In recent years there has been a behavioral shift in the developed world. If the 80s and 90s were decades of rampant consumerism, times when shopping centers flourished and cities and public spaces expanded their shopping areas to cope with demand, the 2010s is the decade of “hunger for experiences”.
This is particularly true for the so-called “millennial” generation, born between the early 1980s and the mid-1990s (dates differ depending on your source), so we’re talking about people ranging in age from around 15-35.
Taylor Smith, CEO and co-founder of Blueboard, a company that specializes in employee “experience” rewards,
told CNBC that millennials “aren’t spending our money on cars, TVs and watches. We’re renting scooters and touring Vietnam, rocking out at music festivals, or hiking Machu Picchu.” In essence, the millennial generation is more interested in experiences than “things”.
Research backs this up, too. A study conducted by the Harris Group for online event software, Eventbrite, revealed that millennials “not only highly values experiences, but they are increasingly spending time and money on them” and that 72 percent of millennials prefer to spend more money on experiences than on material things.
It’s not just millennials who value experiences over things
Several studies show that we’re a society in pursuit of happiness and that all generations are turning to experiences to make them happy as opposed to things. We want to feel more connected to one another and a shared experience makes that happen, whereas shared consumption forms less of a connection.
Speaking to Fast Company, Dr. Thomas Gilovich, who has been studying the question of money and happiness for over 2 decades said, “We consume experiences directly with other people and after they’re gone, they’re part of the stories that we tell to one another.”
Gilovich’s findings indicate that we’re valuing experiences more than “things” because they make us happier. And his findings aren’t limited to millennials: his findings are true for millennials and non-millennials alike.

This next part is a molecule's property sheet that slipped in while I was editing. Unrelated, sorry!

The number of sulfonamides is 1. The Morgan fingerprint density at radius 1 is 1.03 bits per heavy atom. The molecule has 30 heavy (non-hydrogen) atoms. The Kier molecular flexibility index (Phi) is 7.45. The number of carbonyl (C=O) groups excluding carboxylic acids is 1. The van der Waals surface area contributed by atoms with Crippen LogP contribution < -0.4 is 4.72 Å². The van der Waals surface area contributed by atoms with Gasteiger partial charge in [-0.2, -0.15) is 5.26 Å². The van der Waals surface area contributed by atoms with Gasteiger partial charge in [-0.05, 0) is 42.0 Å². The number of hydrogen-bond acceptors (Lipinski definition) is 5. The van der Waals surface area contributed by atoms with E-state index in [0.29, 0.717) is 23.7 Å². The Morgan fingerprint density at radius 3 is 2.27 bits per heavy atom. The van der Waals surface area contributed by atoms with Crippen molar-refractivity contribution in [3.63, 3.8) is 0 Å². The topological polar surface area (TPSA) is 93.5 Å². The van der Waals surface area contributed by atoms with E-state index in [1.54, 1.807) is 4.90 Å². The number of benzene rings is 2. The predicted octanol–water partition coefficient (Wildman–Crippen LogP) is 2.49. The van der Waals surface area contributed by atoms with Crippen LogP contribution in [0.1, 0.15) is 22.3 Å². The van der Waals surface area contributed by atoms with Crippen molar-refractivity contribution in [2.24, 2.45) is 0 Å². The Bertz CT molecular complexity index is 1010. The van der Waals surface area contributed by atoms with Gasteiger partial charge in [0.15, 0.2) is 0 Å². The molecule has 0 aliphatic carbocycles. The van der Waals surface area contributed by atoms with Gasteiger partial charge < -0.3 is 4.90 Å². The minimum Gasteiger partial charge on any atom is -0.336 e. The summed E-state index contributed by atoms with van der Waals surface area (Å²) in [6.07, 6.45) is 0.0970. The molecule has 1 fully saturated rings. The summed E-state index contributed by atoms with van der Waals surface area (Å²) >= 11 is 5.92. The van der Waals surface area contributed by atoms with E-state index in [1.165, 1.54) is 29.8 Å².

What’s the retail sector to do?
This shift from wanting to consume to wanting new – and shared – experiences places anyone in the retail sector in a difficult position. How can they attract visitors if visitors are no longer interested in shopping or “retail therapy”, beyond the need to buy what’s needed and leave?
This problem is one that faces shopping centers and malls, shopping districts in cities, high streets, railway arcades – anywhere where businesses want to sell goods.
The answer is that businesses need to adapt their sales and marketing strategies and offer experiences that attract and engage visitors that will:
- Allow people to make memories
- Make people feel more connected to each other; and
- in the case of younger generations, experiences that can easily be shared on social media
How to offer experiences
There are numerous ways in which the retail sector can build sales and marketing strategies around experiences. In our view, the easiest way to develop an experience-based offering is to incorporate experience lighting into a space.
Not only can lighting be custom-designed to fit your space but when done correctly, it can create an atmosphere that attracts visitors, that taps into their emotions, and helps them create memories with others that they can share on social media at the click of a button.
The craving for experiences isn’t going away anytime soon
Research shows that the craving for experiences as opposed to “buying things” is increasing across generations. We’re creating new societal values, new cultural norms that children of today will embrace and when they become consumers in their own right, they are likely to choose experiences over product consumption, too.Retailers who refuse to adapt may find that the future is fraught with challenges.
If you’re a forward-thinker and you want to explore how lighting can help you deliver the experiences that your audience craves so that you can increase foot traffic and boost revenues, get in touch with us for a conversation and to explore opportunities and ideas.